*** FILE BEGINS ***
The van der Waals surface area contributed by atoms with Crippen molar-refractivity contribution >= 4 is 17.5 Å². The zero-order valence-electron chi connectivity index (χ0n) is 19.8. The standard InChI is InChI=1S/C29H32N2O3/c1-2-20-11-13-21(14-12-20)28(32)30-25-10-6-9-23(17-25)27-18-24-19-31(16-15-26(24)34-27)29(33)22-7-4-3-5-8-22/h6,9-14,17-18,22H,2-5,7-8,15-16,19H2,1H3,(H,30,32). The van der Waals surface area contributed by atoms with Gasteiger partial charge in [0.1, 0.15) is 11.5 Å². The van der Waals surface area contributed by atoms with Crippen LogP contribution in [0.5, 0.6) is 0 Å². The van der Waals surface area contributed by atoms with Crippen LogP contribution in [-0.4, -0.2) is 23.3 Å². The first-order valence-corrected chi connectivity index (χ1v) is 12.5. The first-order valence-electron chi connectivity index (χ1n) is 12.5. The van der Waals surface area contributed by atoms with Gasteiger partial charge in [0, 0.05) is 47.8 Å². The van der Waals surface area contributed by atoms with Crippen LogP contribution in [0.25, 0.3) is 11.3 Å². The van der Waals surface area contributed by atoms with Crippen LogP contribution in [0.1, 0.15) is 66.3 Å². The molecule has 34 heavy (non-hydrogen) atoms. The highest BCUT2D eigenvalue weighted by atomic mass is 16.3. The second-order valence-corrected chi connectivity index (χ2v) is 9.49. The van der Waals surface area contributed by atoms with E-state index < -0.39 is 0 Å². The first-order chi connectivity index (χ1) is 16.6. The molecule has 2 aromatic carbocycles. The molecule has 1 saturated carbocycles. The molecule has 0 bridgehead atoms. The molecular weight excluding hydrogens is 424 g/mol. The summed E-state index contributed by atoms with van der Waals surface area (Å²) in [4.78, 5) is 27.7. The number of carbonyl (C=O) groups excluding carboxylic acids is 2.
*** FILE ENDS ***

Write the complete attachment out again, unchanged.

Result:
The van der Waals surface area contributed by atoms with Crippen molar-refractivity contribution >= 4 is 17.5 Å². The zero-order valence-electron chi connectivity index (χ0n) is 19.8. The standard InChI is InChI=1S/C29H32N2O3/c1-2-20-11-13-21(14-12-20)28(32)30-25-10-6-9-23(17-25)27-18-24-19-31(16-15-26(24)34-27)29(33)22-7-4-3-5-8-22/h6,9-14,17-18,22H,2-5,7-8,15-16,19H2,1H3,(H,30,32). The van der Waals surface area contributed by atoms with Gasteiger partial charge in [0.1, 0.15) is 11.5 Å². The van der Waals surface area contributed by atoms with Crippen LogP contribution in [0.5, 0.6) is 0 Å². The van der Waals surface area contributed by atoms with Crippen LogP contribution in [-0.4, -0.2) is 23.3 Å². The first-order valence-corrected chi connectivity index (χ1v) is 12.5. The first-order valence-electron chi connectivity index (χ1n) is 12.5. The van der Waals surface area contributed by atoms with Gasteiger partial charge in [0, 0.05) is 47.8 Å². The van der Waals surface area contributed by atoms with Crippen LogP contribution in [0.25, 0.3) is 11.3 Å². The van der Waals surface area contributed by atoms with Crippen LogP contribution in [0.1, 0.15) is 66.3 Å². The molecule has 34 heavy (non-hydrogen) atoms. The highest BCUT2D eigenvalue weighted by atomic mass is 16.3. The second-order valence-corrected chi connectivity index (χ2v) is 9.49. The van der Waals surface area contributed by atoms with E-state index < -0.39 is 0 Å². The first-order chi connectivity index (χ1) is 16.6. The molecule has 2 aromatic carbocycles. The molecule has 1 saturated carbocycles. The molecule has 0 bridgehead atoms. The molecular weight excluding hydrogens is 424 g/mol. The summed E-state index contributed by atoms with van der Waals surface area (Å²) in [4.78, 5) is 27.7. The number of carbonyl (C=O) groups excluding carboxylic acids is 2.